How to Choose the Right Camera Settings for Video Production


Today’s cameras have many settings, which can seem daunting when you start. But you don’t need to fiddle with all these settings at first. I’m here to guide you through the most important settings you need to know for shooting video:

  • Framerate
  • Aperture
  • Shutter speed (and shutter angle)
  • ISO
  • White balance

You may think these are the same features you need to know if you’re doing photography. True, but there are some crucial differences in how you approach these settings when you make videos, which I’ll cover in this article.


Variable Frame Rate on GH5
Variable frame rate (slow motion) setting on the Panasonic GH5

The framerate is the rate at which the consecutive images (frames) in your film or video sequence are recorded and displayed per second. Framerates on a digital camera are written as fps, which means frames per second.

Though many more framerates are available today, 24 fps is still considered to provide the most cinematic experience by some movie connoisseurs. This is probably because we’ve grown accustomed to this look from thousands of films over the years.

Most common frame rates

Two other common framerates are 25 fps (most of the world) and 30 fps (US). Both are popular in broadcast television because they can portray things like fast-moving sports without looking jagged.

It is beyond the scope of this article to discuss the details of why they differ (and why 30 fps is sometimes written as 29.97 fps, etc.). In short, the differences between the two relate to the main frequency in the US (60 Hz) and the rest of the world (50 Hz), as well as the PAL and NTSC television standards.

Higher frame rates and slow-motion

Many videographers prefer to shoot at 60 fps. This gives you extra versatility in post-production, although you sacrifice that coveted 24 fps cinema look.

Recording at 60 fps is a good trick for playing back your footage in slow motion in your edit. You record at 60 fps and drag the footage onto a 24, 25, or 30 fps timeline. This gives you a nice slow-motion look and tricks like speed ramping.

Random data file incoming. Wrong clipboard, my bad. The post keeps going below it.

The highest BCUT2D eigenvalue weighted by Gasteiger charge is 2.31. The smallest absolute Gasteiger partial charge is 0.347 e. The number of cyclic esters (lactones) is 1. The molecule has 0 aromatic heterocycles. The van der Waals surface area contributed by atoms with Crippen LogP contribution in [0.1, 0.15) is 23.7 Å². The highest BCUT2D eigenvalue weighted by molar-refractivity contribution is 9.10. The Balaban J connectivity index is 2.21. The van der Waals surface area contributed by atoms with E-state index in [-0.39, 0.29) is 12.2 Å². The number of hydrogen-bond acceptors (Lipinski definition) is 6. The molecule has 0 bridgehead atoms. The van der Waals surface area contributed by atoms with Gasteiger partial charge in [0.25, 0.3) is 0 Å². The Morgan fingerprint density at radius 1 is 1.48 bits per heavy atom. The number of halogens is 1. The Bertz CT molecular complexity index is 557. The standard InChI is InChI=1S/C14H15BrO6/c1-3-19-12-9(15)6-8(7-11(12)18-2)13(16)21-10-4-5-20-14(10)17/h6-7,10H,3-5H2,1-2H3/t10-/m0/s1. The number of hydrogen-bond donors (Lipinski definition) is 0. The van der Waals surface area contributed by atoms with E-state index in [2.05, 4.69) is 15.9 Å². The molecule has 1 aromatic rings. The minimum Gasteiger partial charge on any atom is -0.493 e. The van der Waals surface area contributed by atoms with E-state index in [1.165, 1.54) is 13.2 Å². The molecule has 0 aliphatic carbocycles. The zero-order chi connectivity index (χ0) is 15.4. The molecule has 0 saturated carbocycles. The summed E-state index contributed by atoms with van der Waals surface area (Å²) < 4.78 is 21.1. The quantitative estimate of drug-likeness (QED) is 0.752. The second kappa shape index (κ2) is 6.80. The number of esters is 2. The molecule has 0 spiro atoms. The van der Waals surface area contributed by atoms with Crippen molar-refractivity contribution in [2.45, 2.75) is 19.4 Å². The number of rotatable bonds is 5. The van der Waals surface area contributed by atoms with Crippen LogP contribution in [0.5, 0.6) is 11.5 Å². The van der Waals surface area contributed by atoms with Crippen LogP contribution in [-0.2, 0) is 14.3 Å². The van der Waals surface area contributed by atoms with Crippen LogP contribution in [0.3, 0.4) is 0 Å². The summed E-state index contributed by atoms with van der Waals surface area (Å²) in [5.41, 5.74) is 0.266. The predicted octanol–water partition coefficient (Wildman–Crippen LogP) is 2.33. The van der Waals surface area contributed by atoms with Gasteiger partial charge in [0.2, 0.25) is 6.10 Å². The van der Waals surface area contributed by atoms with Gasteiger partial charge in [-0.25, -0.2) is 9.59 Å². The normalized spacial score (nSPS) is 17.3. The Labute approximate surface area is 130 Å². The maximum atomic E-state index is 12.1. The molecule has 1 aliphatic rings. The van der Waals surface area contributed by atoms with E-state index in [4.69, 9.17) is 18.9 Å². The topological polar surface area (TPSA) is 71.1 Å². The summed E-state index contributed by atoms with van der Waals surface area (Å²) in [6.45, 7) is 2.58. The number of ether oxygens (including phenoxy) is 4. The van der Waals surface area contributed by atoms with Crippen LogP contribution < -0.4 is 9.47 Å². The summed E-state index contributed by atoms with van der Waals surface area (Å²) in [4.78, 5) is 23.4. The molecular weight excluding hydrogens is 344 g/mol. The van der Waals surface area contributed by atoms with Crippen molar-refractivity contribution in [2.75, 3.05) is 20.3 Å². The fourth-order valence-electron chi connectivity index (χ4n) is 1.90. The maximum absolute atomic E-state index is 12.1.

Some cameras crop the image size when they record at high frame rates (in slow-motion) of 120 and above. So, instead of recording a cropped version of 120 fps, you can have better image quality by recording at 60 fps and slowing down the footage to 120 fps when you edit your video.

Read more on slow-motion video.


How aperture is related to the depth of field

Aperture means opening, hole, or gap.

In a camera lens, the aperture is the opening in the diaphragm through which light passes. The role of the diaphragm is to control the amount of light that passes through the aperture at its center.

The light travels through the aperture in the diaphragm through a series of optics and—in DSLR cameras—mirrors before it finally hits the camera sensor.

When you open up the lens diaphragm, the gap in the center gets bigger and lets in more light. When you close the diaphragm, less light passes through.

The relationship between aperture, F-stop, and depth of field (DoF)

lens diaphragm aperture
The diaphragm and aperture of a photography lens.

The aperture on lenses meant for photography is written in F-stops. The ‘F’ stands for ‘focal length’. Photography lenses are the most common for entry-level and prosumer videographers (I use them myself all the time), so I’ll focus on them here.

The F-stop is a theoretical value that designates the lens diameter—length relationship. You can set the aperture to some predefined steps, the ‘stops,’ which are written as f/X.X.

A row of F-stops can look like f/1.4, f/2.0, f/2.8, f/4.0, f/5.6, f/8.0, f/11, f/16, and f/22. The smaller the f-stop number, the more light is let through the aperture. Fx, f/1.4 lets in lots of light, and f/22 doesn’t.

It’s a bit different on cinema lenses, where the light reaching the sensor is measured in T-stops.

Read more on the differences between photography and cinema lenses.

How F-stops are connected to the depth of field (DoF)

The F-stop influences the depth of field (DoF). The DoF is the area around the plane of focus in which the image appears acceptably sharp.

At f/1.4, you’ll see a clear separation between the foreground and the background, i.e., the foreground or the background is in focus. This is known as a shallow depth of field.

Shallow depth-of-field nyhavn copenhagen
Shallow depth-of-field in Nyhavn in Copenhagen
© Jan Sørup

At f/22, there is no clear separation between the foreground and the background; both are in focus. This is known as a deep depth of field.

Deep plane of field f18 140mm
Deep depth of field. Shot at 140 mm at f/18 on a micro four-thirds sensor. A photo I took in Southern Spain in the Sierra Nevada National Park. The castle is La Calahorra, which has been featured in numerous films. The latest one (that I’m aware of) is the movie Assassin’s Creed from 2016, where the opening scene is in La Calahorra.
© Jan Sørup

This is a simplified explanation because the DoF also depends on the focal length of your lens and your proximity to your subject. For example, at 24 mm at f/2.8, you must get closer to my subject to achieve a shallower DoF than at 150 mm at the same F-stop.

On manual/analog lenses, the f-stops are set on the lens itself, whereas on automatic/digital lenses, the camera can control them.

How the diaphragm of a camera lens affects the bokeh

The diaphragm in a camera lens comprises a series of blades that can be rounded or straight.

The number of blades varies from lens to lens. On cheaper lenses, it is common to find 5 or 6 blades. On professional camera lenses, it is common to find nine blades. But I’ve seen lenses with both 14 and 17 blades!